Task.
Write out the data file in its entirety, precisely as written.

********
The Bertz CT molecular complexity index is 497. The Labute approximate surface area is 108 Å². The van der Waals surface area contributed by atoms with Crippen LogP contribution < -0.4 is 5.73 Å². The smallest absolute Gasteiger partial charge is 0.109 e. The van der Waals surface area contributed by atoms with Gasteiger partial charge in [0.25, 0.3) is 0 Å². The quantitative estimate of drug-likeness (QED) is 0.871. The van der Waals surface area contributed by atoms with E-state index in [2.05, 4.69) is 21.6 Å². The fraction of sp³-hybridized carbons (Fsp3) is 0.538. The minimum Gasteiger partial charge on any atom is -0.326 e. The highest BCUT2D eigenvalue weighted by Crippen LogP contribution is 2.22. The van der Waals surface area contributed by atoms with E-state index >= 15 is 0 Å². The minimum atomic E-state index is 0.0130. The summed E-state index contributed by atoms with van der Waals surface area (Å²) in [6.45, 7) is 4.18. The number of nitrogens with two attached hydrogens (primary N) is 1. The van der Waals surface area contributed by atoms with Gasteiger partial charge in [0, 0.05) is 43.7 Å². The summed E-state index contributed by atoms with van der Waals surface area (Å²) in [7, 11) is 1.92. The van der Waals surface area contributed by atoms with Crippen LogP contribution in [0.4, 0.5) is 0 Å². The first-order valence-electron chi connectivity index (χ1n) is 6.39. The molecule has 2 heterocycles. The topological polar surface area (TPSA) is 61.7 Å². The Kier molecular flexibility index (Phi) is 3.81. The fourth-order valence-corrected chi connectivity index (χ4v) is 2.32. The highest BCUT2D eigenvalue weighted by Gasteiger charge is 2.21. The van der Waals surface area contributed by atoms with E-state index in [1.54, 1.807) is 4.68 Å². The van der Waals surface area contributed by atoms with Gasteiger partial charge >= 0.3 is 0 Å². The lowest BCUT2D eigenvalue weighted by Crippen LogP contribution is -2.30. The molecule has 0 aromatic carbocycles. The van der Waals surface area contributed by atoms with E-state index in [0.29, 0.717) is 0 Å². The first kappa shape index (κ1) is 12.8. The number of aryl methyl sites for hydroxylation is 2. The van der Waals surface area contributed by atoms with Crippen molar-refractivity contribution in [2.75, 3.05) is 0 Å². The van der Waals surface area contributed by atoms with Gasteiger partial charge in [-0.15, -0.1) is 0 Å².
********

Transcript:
The Bertz CT molecular complexity index is 497. The Labute approximate surface area is 108 Å². The van der Waals surface area contributed by atoms with Crippen LogP contribution < -0.4 is 5.73 Å². The smallest absolute Gasteiger partial charge is 0.109 e. The van der Waals surface area contributed by atoms with Gasteiger partial charge in [0.25, 0.3) is 0 Å². The quantitative estimate of drug-likeness (QED) is 0.871. The van der Waals surface area contributed by atoms with E-state index in [2.05, 4.69) is 21.6 Å². The fraction of sp³-hybridized carbons (Fsp3) is 0.538. The minimum Gasteiger partial charge on any atom is -0.326 e. The highest BCUT2D eigenvalue weighted by Crippen LogP contribution is 2.22. The van der Waals surface area contributed by atoms with E-state index >= 15 is 0 Å². The minimum atomic E-state index is 0.0130. The summed E-state index contributed by atoms with van der Waals surface area (Å²) in [6.45, 7) is 4.18. The number of nitrogens with two attached hydrogens (primary N) is 1. The van der Waals surface area contributed by atoms with Gasteiger partial charge in [0, 0.05) is 43.7 Å². The summed E-state index contributed by atoms with van der Waals surface area (Å²) in [7, 11) is 1.92. The van der Waals surface area contributed by atoms with Crippen LogP contribution in [0.4, 0.5) is 0 Å². The first-order valence-electron chi connectivity index (χ1n) is 6.39. The molecule has 2 heterocycles. The topological polar surface area (TPSA) is 61.7 Å². The Kier molecular flexibility index (Phi) is 3.81. The fourth-order valence-corrected chi connectivity index (χ4v) is 2.32. The highest BCUT2D eigenvalue weighted by Gasteiger charge is 2.21. The van der Waals surface area contributed by atoms with E-state index in [1.54, 1.807) is 4.68 Å². The van der Waals surface area contributed by atoms with Gasteiger partial charge >= 0.3 is 0 Å². The lowest BCUT2D eigenvalue weighted by Crippen LogP contribution is -2.30. The molecule has 0 aromatic carbocycles. The van der Waals surface area contributed by atoms with E-state index in [0.29, 0.717) is 0 Å². The first kappa shape index (κ1) is 12.8. The number of aryl methyl sites for hydroxylation is 2. The van der Waals surface area contributed by atoms with Crippen molar-refractivity contribution in [2.75, 3.05) is 0 Å². The van der Waals surface area contributed by atoms with Gasteiger partial charge in [-0.15, -0.1) is 0 Å².